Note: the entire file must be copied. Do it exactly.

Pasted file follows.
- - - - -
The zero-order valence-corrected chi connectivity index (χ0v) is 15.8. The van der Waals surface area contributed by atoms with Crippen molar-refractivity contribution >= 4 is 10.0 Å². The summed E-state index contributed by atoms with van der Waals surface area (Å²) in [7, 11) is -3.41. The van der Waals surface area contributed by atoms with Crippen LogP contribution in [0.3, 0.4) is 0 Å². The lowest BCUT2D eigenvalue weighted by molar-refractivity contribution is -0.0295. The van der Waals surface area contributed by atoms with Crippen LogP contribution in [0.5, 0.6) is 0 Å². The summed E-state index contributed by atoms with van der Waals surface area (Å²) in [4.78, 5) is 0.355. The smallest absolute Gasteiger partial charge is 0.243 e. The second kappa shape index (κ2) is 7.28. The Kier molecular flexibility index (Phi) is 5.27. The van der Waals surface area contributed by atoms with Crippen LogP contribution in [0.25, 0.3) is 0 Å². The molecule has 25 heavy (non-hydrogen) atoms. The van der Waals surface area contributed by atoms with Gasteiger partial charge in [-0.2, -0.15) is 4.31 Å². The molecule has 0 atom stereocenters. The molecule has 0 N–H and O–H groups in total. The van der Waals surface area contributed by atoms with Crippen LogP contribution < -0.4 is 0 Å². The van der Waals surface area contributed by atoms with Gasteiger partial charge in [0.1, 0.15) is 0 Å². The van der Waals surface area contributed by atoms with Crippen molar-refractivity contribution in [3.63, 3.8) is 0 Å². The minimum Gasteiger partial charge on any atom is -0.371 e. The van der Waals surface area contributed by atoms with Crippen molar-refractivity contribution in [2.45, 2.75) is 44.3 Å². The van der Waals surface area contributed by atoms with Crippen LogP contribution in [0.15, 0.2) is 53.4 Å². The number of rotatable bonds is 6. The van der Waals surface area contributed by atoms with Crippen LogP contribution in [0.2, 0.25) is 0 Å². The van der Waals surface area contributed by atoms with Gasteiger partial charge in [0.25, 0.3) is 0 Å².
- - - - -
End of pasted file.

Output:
The zero-order valence-corrected chi connectivity index (χ0v) is 15.8. The van der Waals surface area contributed by atoms with Crippen molar-refractivity contribution >= 4 is 10.0 Å². The summed E-state index contributed by atoms with van der Waals surface area (Å²) in [7, 11) is -3.41. The van der Waals surface area contributed by atoms with Crippen LogP contribution in [0.3, 0.4) is 0 Å². The lowest BCUT2D eigenvalue weighted by molar-refractivity contribution is -0.0295. The van der Waals surface area contributed by atoms with Crippen LogP contribution in [0.5, 0.6) is 0 Å². The summed E-state index contributed by atoms with van der Waals surface area (Å²) in [4.78, 5) is 0.355. The smallest absolute Gasteiger partial charge is 0.243 e. The second kappa shape index (κ2) is 7.28. The Kier molecular flexibility index (Phi) is 5.27. The van der Waals surface area contributed by atoms with Crippen LogP contribution in [0.25, 0.3) is 0 Å². The molecule has 25 heavy (non-hydrogen) atoms. The van der Waals surface area contributed by atoms with Gasteiger partial charge in [-0.2, -0.15) is 4.31 Å². The molecule has 0 atom stereocenters. The molecule has 0 N–H and O–H groups in total. The van der Waals surface area contributed by atoms with Crippen LogP contribution < -0.4 is 0 Å². The van der Waals surface area contributed by atoms with Gasteiger partial charge in [0.1, 0.15) is 0 Å². The van der Waals surface area contributed by atoms with Crippen molar-refractivity contribution in [3.63, 3.8) is 0 Å². The minimum Gasteiger partial charge on any atom is -0.371 e. The van der Waals surface area contributed by atoms with Crippen molar-refractivity contribution in [2.45, 2.75) is 44.3 Å². The van der Waals surface area contributed by atoms with Crippen LogP contribution in [0.15, 0.2) is 53.4 Å². The number of rotatable bonds is 6. The van der Waals surface area contributed by atoms with Crippen LogP contribution in [0.2, 0.25) is 0 Å². The van der Waals surface area contributed by atoms with Gasteiger partial charge in [0.25, 0.3) is 0 Å².